Earlier this summer I visited the little Swedish museum in Vasa, Minnesota, and I remembered I had taken these photos.

.Back in the day, acquiring clothing took a lot of work.  First, fiber had to be grown--in Minnesota, that meant flax or wool.  Then harvested, spun into thread, andwoven on a loom like this one -- all by hand.  If you fancied a color other than beige, dyes had to be prepared and applied from  plants you grew for that purpose.

No one saved the ordinary, everyday clothes because they wore them out, but this delicate wedding dress made its way into the museum. It was hand made and worn by Elin Prenn for her marriage to Henry. 

Another wedding dress, which was often worn as a "best" dress after the wedding until it fell apart, then found another life in the squares of a quilt.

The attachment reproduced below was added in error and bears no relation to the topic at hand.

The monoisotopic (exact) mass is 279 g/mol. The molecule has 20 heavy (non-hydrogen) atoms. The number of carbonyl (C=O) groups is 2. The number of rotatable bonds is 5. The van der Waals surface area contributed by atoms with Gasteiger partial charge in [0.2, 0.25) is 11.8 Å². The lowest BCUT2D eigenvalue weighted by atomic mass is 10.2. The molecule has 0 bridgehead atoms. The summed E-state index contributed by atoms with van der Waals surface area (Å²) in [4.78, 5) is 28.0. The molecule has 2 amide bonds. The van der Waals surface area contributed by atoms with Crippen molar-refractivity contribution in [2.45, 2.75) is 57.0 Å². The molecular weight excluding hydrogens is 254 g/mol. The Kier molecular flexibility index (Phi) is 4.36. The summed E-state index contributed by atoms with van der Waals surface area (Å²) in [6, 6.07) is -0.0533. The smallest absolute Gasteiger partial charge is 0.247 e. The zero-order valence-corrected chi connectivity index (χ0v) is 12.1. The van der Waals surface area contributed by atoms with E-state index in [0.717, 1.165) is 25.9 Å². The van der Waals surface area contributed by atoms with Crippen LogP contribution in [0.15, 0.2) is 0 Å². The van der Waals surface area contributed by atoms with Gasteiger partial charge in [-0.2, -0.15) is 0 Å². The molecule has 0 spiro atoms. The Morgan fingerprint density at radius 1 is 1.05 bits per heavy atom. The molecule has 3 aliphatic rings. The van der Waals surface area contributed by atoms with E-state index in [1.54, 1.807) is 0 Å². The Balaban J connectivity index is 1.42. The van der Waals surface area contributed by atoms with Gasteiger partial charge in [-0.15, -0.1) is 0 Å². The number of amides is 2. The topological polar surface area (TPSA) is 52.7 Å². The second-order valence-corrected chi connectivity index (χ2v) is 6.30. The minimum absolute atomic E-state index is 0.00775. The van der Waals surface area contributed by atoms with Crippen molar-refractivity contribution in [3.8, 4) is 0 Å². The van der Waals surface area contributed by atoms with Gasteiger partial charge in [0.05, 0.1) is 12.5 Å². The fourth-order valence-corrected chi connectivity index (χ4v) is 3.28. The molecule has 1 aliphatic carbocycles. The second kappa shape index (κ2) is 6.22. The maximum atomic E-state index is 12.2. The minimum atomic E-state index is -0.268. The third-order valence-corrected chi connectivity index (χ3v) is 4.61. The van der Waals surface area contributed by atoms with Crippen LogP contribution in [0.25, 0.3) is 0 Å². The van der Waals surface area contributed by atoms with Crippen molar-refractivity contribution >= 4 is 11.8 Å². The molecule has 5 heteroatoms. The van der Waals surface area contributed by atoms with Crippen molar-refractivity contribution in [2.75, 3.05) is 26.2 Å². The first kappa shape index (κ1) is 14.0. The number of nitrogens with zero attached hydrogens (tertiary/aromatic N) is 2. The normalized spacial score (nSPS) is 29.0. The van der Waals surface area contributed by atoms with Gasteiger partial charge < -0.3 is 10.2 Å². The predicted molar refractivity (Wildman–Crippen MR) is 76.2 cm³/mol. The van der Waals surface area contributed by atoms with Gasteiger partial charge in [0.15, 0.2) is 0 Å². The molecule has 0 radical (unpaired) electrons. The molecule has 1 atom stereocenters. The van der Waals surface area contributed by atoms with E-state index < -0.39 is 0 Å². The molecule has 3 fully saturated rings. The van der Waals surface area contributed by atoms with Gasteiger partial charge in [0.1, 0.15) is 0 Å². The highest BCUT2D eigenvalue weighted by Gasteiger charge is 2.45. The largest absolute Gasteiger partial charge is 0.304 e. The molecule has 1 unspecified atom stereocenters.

This was a man's handspun linen nightshirt, a summer one if it was worn in Minnesota, I think. Linen is made from the flax plant, bleached, carded, spun, and finally woven into cloth.

It was hand sewn and embroidered by a bride, Martha Person, for her husband-to-be, Erick Larson in 1827 and came with their son to Minnesota in 1857.

I don't think any of the clothing I saw in the charity shop last night will end up in a museum nearly 200 years later!


Friday, August 8, 2014

Cream of Lutefisk Soup

Ja, I think maybe I'd better explain the whole lutefisk thing here. The mug in my last post is kind of an inside joke, doncha know? It's made to look like a can of Campbell Soup, the most common brand of soup in America, but no one would ever really eat lutefisk soup. (I don't think!).

Lutefisk is made by reconstituting dried cod by soaking it in lye. It becomes gelatinous and reminded Scandinavian immigrants of the homeland, I guess. My mom boiled it in a mesh bag that kind of held the quivering mass all together until it got to the table in a large tureen.

Lutefisk is pretty tasteless by itself but it is served with a large amount of melted butter poured over it. Many of us can't get past that the texture and smell of it cooking, however!